Greenpeace says we shouldn't be spending money on tech that keeps us "locked into the fossil fuel era".
In the race to contain the climate emergency, governments worldwide are scrambling to cut carbon emissions. From encouraging people to walk instead of drive, to planting millions of trees, the aim is to limit global warming to 1.5°C.
But some are planning to put them - yes, the actual CO2 emissions - into the ground, using a form of technology called Carbon Capture and Storage (CCS). This allows us to trap up to 90 per cent of the CO2 that would normally enter the atmosphere, under our feet.
How does it work?
Capturing carbon and storing it is a complicated process, but promises massive pay-offs in the long run. So what does the process involve?
Put simply, emissions are injected into an absorber that contains a solvent which collects the CO2, while other components are released in the air. The captured CO2 is then separated by the solvent using heat, so it can be transported by pipeline or ship and placed in underground geological formations, such as oil and gas reservoirs, unmineable coal seams and deep saline repositories.
This procedure is employed to limit the impact of heavily polluting plants such as fossil fuel power stations, as well as industries producing cement, iron, steel and chemicals, as it’s difficult to find eco-friendly alternatives.
Aside from being stored, the carbon can also be repurposed and sold to third parties, which is an even bigger bonus. This is often called carbon capture, utilisation and storage (CCUS).
According to the International Energy Agency (IEA), the vast majority of CCUS projects have so far supplied fossil fuel companies for enhanced oil recovery (a way to boost crude output in oilfields), but the CO2 could be employed to produce synthetic fuels, chemicals and building materials.
A somewhat unpopular choice
Currently, the world is able to capture 40 million tonnes of CO2 a year, which equates to 0.1 per cent of 2019’s global emissions. The Global CCS Institute says the available capacity needs to increase more than a hundredfold to make a difference and reach net-zero by 2050.
Although the idea has been around for a while, the technology is relatively new and its high costs have proven unpopular. Since gas from coal or gas-fired power plants has relatively low concentrations of CO2, it takes extra energy to capture it, which makes it pretty pricey.
Governments have never provided incentives until recently. The US - the current world leader with a mere dozen projects - decided to change that only two years ago when it set up a tax relief.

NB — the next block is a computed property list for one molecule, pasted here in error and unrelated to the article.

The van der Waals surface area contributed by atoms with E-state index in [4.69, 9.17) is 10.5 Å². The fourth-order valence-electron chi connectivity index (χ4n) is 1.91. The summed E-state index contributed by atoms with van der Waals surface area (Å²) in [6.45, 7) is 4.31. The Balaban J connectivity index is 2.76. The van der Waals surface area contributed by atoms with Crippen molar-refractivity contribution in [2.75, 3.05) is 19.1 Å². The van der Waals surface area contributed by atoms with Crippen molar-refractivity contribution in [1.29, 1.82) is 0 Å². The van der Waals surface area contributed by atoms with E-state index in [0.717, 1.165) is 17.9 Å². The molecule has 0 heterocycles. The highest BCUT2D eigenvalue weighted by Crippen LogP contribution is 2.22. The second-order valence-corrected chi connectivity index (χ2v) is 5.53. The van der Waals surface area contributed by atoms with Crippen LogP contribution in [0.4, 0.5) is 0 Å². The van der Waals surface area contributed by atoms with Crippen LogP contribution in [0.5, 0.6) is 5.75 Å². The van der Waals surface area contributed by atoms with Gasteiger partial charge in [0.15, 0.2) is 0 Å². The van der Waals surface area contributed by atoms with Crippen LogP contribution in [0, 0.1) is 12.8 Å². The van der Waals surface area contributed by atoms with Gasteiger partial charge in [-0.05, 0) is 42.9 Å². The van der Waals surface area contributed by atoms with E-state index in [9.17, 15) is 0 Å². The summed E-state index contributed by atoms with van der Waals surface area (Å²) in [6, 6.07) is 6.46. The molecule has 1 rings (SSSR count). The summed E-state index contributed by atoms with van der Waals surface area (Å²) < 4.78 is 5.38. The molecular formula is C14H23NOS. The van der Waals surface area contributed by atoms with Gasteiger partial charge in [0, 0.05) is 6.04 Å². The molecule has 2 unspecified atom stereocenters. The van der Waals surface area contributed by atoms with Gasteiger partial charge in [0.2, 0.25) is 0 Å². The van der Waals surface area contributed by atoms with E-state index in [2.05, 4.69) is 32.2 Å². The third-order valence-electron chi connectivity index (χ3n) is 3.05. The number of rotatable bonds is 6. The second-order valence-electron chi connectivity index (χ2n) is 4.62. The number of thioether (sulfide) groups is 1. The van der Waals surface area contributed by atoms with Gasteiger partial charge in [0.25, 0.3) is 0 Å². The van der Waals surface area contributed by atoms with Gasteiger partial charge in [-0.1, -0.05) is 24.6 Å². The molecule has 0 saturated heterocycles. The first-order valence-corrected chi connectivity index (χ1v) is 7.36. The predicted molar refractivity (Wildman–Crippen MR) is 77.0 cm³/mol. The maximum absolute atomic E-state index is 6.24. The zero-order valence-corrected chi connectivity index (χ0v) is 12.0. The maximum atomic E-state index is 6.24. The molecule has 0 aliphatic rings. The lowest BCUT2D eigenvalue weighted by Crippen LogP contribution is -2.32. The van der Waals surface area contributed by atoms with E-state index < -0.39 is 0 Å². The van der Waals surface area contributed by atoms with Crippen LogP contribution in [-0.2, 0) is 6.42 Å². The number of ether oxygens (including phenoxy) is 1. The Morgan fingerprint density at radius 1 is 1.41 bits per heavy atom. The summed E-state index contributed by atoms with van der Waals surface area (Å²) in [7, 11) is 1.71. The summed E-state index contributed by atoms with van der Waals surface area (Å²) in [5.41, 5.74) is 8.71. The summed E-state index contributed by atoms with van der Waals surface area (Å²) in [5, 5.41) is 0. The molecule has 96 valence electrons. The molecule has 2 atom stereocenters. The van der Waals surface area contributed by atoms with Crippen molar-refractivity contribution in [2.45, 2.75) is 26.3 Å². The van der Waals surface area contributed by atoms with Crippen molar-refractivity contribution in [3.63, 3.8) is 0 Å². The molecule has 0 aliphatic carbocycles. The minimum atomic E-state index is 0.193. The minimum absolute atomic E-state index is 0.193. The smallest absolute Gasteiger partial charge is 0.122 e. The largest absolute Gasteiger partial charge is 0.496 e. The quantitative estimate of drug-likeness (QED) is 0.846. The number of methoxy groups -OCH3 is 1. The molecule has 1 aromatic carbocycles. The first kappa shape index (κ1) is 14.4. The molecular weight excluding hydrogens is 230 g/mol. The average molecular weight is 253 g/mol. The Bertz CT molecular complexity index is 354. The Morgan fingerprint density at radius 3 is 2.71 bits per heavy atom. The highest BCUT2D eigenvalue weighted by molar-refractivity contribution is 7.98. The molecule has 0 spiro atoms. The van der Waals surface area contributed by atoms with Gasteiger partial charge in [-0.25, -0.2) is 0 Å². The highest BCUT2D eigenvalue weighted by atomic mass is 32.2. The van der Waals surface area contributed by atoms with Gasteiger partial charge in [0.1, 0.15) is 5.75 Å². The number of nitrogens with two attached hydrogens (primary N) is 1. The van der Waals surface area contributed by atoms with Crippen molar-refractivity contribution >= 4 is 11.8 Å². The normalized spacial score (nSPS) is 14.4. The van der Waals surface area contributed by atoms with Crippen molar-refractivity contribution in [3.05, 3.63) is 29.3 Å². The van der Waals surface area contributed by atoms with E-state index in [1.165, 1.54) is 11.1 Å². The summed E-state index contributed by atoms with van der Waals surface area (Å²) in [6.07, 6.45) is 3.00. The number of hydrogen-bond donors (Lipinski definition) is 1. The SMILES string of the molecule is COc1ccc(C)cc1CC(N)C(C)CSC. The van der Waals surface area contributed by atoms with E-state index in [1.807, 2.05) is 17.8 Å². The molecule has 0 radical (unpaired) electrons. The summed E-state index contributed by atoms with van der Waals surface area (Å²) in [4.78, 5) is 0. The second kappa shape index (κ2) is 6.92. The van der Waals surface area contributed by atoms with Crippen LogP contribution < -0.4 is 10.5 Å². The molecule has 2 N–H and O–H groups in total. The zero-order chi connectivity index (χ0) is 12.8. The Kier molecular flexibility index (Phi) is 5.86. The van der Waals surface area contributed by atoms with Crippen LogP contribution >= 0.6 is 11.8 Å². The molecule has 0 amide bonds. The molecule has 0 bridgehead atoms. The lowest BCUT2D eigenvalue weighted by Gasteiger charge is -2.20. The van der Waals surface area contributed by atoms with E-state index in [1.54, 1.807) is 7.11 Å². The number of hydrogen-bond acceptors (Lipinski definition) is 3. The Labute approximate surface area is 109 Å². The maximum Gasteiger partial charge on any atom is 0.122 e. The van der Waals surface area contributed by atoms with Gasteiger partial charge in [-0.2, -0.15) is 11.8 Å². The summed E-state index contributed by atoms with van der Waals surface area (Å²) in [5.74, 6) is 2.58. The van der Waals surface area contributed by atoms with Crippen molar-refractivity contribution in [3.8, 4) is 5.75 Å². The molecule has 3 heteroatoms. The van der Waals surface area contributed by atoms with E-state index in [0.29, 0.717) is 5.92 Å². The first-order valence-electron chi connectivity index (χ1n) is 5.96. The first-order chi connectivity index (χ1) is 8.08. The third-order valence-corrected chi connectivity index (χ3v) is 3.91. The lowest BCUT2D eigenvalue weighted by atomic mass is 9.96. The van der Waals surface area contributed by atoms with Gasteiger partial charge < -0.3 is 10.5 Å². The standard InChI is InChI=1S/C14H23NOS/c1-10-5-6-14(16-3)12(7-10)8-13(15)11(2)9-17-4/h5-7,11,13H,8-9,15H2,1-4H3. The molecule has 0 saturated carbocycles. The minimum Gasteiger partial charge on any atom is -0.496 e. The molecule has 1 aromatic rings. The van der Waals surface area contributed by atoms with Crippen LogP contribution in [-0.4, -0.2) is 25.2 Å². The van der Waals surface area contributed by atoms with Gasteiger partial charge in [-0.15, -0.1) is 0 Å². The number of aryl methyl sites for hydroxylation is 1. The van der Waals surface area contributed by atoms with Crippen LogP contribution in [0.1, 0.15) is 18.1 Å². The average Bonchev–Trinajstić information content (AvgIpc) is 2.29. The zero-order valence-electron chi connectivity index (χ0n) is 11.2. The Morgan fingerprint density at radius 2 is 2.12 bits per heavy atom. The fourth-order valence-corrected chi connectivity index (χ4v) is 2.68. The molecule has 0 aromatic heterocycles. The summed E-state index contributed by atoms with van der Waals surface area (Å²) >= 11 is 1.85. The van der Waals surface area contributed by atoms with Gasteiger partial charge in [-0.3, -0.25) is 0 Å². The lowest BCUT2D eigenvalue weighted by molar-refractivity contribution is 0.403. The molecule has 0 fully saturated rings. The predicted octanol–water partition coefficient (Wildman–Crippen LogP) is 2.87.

It was perhaps the Paris Agreement that pushed governments to adopt CCS, as they had to step up efforts to limit pollution.
Existing and future projects
As of 2020, there were 26 commercial CCS facilities in operation globally, although all outside the UK or the EU, with three under construction and 34 in the design process.
Plans for more than 30 new integrated CCUS facilities have also been announced since 2017, for a total investment of more than $27 billion (€22 billion). The EU Commission has granted €102 million to the Porthos CCUS project in Rotterdam, alongside a total of €33 million for five other CCS projects approved last October.
Among these there is also the Northern Lights project, which has a price tag of €670 million. Last month, the Norwegian government announced it would fund 80 per cent of it.
Developed by energy giants Equinor, ENI and Total, it will hold up to 1.5 million tonnes of CO2 per year, with potential to reach 5 million, in a reservoir placed 2,600 meters below the seabed of the North Sea.
The carbon, captured from a cement factory and a waste-to-energy plant in the Oslo-fjord region, will be transported by and injected from purpose-built ships.
But many environmental groups aren’t happy about CCS and CCUS, which they say are not deemed an effective solution for the climate emergency.
According to a report by climate change research centre Tyndall Manchester, 81 per cent of carbon captured to date has been used to extract more oil via the process of enhanced oil recovery. This means that CCS is mostly used for carbon-emitting oil extraction that wouldn’t have otherwise been possible.
“[It] is a technology that is quite unproven and is very expensive,” Sebastian Mang, climate policy advisor at Greenpeace European Unit, tells Euronews Living.
“We are not sure whether these carbon storage facilities will actually, for the long term, capture carbon. How long will those be viable, will there be leakage, how much leakage? All these questions about the long term effects of storing human-produced carbon underground, what impact will that have?”
Mang adds, “we should really focus on transitioning the economy to clean solutions such as renewables and efficiency, rather than spending money on technology that keeps us locked into the fossil fuel era.”
These concerns are echoed by Global Witness, which noted that CCS has been discussed for over four decades but never took off properly.
“It is perverse that the world's biggest polluters are in fact using CCS to extract more fossil fuels, creating more emissions,” states Ken Penton, climate campaigner at the organisation.
“The time has now come for governments to stop chasing the CCS unicorn and instead build vibrant renewable energy sectors and massively increase energy efficiency of homes and businesses. The best and most proven way to stop climate change is to keep fossil fuels in the ground.”